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Abstract Detail

Bryological and Lichenological Section/ABLS

Shaw, Jonathan [1], Devos, Nicolas [2].

The Sphagnum genome project.

The Joint Genome Institute (JGI) recently accepted our proposal (PI: JShaw, co-PI: David Weston) to sequence the genome of a representative Sphagnum (peatmoss) species to facilitate the use of Sphagnum as a model for research on carbon sequestration, biogeochemistry, and climate change. Sphagnum magellanicum is the species we selected for this project.  S. magellanicum is an important peat-former across most of the Northern Hemisphere, and is also important in some areas of the Southern Hemisphere, including Tierra del Fuego (from where it was originally described).  Sphagnum is the first green plant whose genome is being sequenced explicity for carbon cycle and climate research.  The project is just beginning, but transcriptome data from nine species of Sphagnopsida (Sphagnum, Eosphagnum, Flatbergium) indicate that peatmosses have undergone a whole genome duplication (WGD) during their history.  The same duplication is shared by all three genera, indicating that it occurred in the Sphagnospida stem clade rather than in the Sphagnum lineage per se.  The age of the duplication is estimated to be some 25 ma, after Sphagnopsida diverged from other mosses but before the genera of Sphagnopsida diverged from one another.  We present data on the fates of various paralogous genes relative to their functional (GO) categories.  Rapdly growing genomic resources for Sphagnum are sure to strengthen the value of these plants for both ecological and evolutionary research.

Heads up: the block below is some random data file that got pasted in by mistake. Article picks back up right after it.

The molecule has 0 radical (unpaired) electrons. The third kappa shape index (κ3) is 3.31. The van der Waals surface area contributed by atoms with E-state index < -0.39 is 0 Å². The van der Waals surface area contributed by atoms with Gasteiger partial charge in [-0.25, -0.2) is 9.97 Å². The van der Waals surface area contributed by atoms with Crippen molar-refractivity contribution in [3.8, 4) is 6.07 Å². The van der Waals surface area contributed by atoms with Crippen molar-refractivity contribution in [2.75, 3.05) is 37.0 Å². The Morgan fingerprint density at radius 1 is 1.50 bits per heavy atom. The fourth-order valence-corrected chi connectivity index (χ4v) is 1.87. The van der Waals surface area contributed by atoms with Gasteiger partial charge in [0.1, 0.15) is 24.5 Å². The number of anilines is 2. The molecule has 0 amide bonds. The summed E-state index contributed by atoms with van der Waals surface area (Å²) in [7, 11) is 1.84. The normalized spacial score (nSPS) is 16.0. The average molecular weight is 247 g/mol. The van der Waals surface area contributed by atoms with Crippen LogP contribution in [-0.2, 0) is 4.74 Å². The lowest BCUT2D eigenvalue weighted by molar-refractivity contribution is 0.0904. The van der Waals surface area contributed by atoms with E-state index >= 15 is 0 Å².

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1 - 130 Science Drive, Box 90338, Durham, NC, 27708, USA, 919/660-7344
2 - Duke University, Biology, 130 Science Drive, Durham, NC, 27708, USA

whole genome duplication.

Presentation Type: Oral Paper:Papers for Sections
Session: 29
Location: River Fork/Grove
Date: Tuesday, July 29th, 2014
Time: 1:30 PM
Number: 29001
Abstract ID:169
Candidate for Awards:None

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